Legend by Marie Lu – More dystopian romance, but this is my new favorite (after the Hunger Games). Mostly that’s because of the awesome combination of Thinker Female Lead and Feeler Male Lead (a la X-Files). This is one of my favorite things. I love the rational girls and their intuitive men (probably because it’s my own life dynamic). I can highly recommend all three books, and the ending was slightly unexpected and perfect. How often can you say that?
Life as We Knew It by Susan Beth Pfeffer – Sci-fi novel about a girl and her family trying to survive in a world where the moon has gotten too close and it destroying everything. I LOVE survival novels and this one gets all the family dynamics just right. It’s a gripping read.
The Age of Miracles by Karen Thompson Walker – Another survival novel, but this time the world’s rotation is slowing. Not quite as strong as Life as We Knew It, but I still really enjoyed it.
Graceling by Kristin Cashore – This one is fantasy, about a girl with supernatural fighting skills. It does get a little steamy in places, and takes a moral posture at the end that left me dissatisfied, so maybe save this for older teens? But. The main character’s thoughts and motivations throughout most of the book were so resonant for me that on balance I’m calling it a keeper. For the record, I have read some of the sequels, and the author continued to impress me with her unconventional intelligence while making me a bit uncomfortable with her worldview. Bottom line – approach the series with your critical thinking turned on.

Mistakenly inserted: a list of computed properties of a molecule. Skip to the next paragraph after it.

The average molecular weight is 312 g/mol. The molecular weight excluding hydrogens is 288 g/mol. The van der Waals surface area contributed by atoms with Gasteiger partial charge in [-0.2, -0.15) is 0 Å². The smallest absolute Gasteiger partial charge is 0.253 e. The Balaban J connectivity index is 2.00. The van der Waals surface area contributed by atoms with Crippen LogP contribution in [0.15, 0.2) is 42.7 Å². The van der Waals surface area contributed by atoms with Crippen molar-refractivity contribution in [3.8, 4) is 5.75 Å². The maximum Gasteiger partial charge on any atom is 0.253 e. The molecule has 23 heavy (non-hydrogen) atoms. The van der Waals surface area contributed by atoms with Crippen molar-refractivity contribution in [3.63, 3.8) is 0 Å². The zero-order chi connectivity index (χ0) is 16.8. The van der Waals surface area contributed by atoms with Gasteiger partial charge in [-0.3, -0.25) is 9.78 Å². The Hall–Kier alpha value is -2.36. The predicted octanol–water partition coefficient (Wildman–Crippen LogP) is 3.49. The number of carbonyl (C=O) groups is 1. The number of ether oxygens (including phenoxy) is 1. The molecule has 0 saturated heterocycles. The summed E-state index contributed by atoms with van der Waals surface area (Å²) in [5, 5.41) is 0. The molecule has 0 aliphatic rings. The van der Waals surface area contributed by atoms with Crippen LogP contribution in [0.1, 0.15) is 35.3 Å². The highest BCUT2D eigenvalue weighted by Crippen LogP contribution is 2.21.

I’d Skip Them
The Maze Runner by James Dashner – More dystopian sci-fi, this time with lots of boys. Here’s the thing: I really liked the world he created, and the plot isn’t bad. BUT. The writing is terrible. Like painfully bad. I kept forcing my way through and managed to finish two books in the series, but I just couldn’t do any more. It’s too bad. It’s an interesting concept. Maybe the movie will be better than the books.
Delirium by Lauren Oliver – Yet another dystopian romance, this time about a society where love (and any feeling really) is outlawed. Yes, that’s just as cheesy as it sounds. And just by telling you the premise, you can already tell me everything about the book. Let’s just say it involves the discovery of poetry by teenagers. The writing is decent, but the content is so trite and cloyed that I can’t recommend it.
Don’t Do It!
Shatter Me by Tahereh Mafi – Okay, I started this thinking it was another series inspired by The Hunger Games only to realize that it must have actually been inspired by Twilight (which for the record, I didn’t read and never will). The first book was bearable because, though the plot was totally unoriginal, it focused on an exploration of a deeply damaged girl who was mostly trapped inside her mind. Then it completely jumps the shark in the next book and just keeps getting worse and worse as it drags you through endless teenage drama, abruptly redefines characters, and shamelessly rips off the X-Men. Igh.
If you’re looking for a list for younger kids, check it out here, or click the Book Recommedations Tab above.